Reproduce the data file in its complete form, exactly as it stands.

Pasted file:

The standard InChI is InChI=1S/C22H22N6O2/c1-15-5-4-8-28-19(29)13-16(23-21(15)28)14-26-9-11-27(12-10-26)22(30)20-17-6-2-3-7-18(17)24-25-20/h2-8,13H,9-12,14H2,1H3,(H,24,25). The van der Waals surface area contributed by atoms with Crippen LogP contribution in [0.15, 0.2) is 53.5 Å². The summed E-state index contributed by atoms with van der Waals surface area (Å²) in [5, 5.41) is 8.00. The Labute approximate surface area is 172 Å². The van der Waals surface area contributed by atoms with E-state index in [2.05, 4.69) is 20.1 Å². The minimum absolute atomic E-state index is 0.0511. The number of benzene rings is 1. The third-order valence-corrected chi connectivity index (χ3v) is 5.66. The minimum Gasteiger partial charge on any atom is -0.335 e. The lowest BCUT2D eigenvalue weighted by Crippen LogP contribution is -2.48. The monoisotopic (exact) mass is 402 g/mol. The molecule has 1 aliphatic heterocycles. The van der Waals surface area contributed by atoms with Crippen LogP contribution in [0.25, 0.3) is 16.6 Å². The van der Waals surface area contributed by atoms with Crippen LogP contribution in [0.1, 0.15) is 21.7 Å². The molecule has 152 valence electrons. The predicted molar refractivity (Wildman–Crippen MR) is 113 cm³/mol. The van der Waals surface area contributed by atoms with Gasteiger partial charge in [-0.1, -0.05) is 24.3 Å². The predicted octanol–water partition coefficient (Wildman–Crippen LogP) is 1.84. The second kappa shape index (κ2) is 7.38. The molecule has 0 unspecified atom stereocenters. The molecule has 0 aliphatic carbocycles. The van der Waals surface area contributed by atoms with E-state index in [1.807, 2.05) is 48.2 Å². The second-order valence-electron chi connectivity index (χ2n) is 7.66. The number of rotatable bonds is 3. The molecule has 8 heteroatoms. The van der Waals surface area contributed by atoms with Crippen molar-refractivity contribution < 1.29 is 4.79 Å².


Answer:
The standard InChI is InChI=1S/C22H22N6O2/c1-15-5-4-8-28-19(29)13-16(23-21(15)28)14-26-9-11-27(12-10-26)22(30)20-17-6-2-3-7-18(17)24-25-20/h2-8,13H,9-12,14H2,1H3,(H,24,25). The van der Waals surface area contributed by atoms with Crippen LogP contribution in [0.15, 0.2) is 53.5 Å². The summed E-state index contributed by atoms with van der Waals surface area (Å²) in [5, 5.41) is 8.00. The Labute approximate surface area is 172 Å². The van der Waals surface area contributed by atoms with E-state index in [2.05, 4.69) is 20.1 Å². The minimum absolute atomic E-state index is 0.0511. The number of benzene rings is 1. The third-order valence-corrected chi connectivity index (χ3v) is 5.66. The minimum Gasteiger partial charge on any atom is -0.335 e. The lowest BCUT2D eigenvalue weighted by Crippen LogP contribution is -2.48. The monoisotopic (exact) mass is 402 g/mol. The molecule has 1 aliphatic heterocycles. The van der Waals surface area contributed by atoms with Crippen LogP contribution in [0.25, 0.3) is 16.6 Å². The van der Waals surface area contributed by atoms with Crippen LogP contribution in [0.1, 0.15) is 21.7 Å². The molecule has 152 valence electrons. The predicted molar refractivity (Wildman–Crippen MR) is 113 cm³/mol. The van der Waals surface area contributed by atoms with Gasteiger partial charge in [-0.1, -0.05) is 24.3 Å². The predicted octanol–water partition coefficient (Wildman–Crippen LogP) is 1.84. The second kappa shape index (κ2) is 7.38. The molecule has 0 unspecified atom stereocenters. The molecule has 0 aliphatic carbocycles. The van der Waals surface area contributed by atoms with E-state index in [1.807, 2.05) is 48.2 Å². The second-order valence-electron chi connectivity index (χ2n) is 7.66. The number of rotatable bonds is 3. The molecule has 8 heteroatoms. The van der Waals surface area contributed by atoms with Crippen molar-refractivity contribution < 1.29 is 4.79 Å².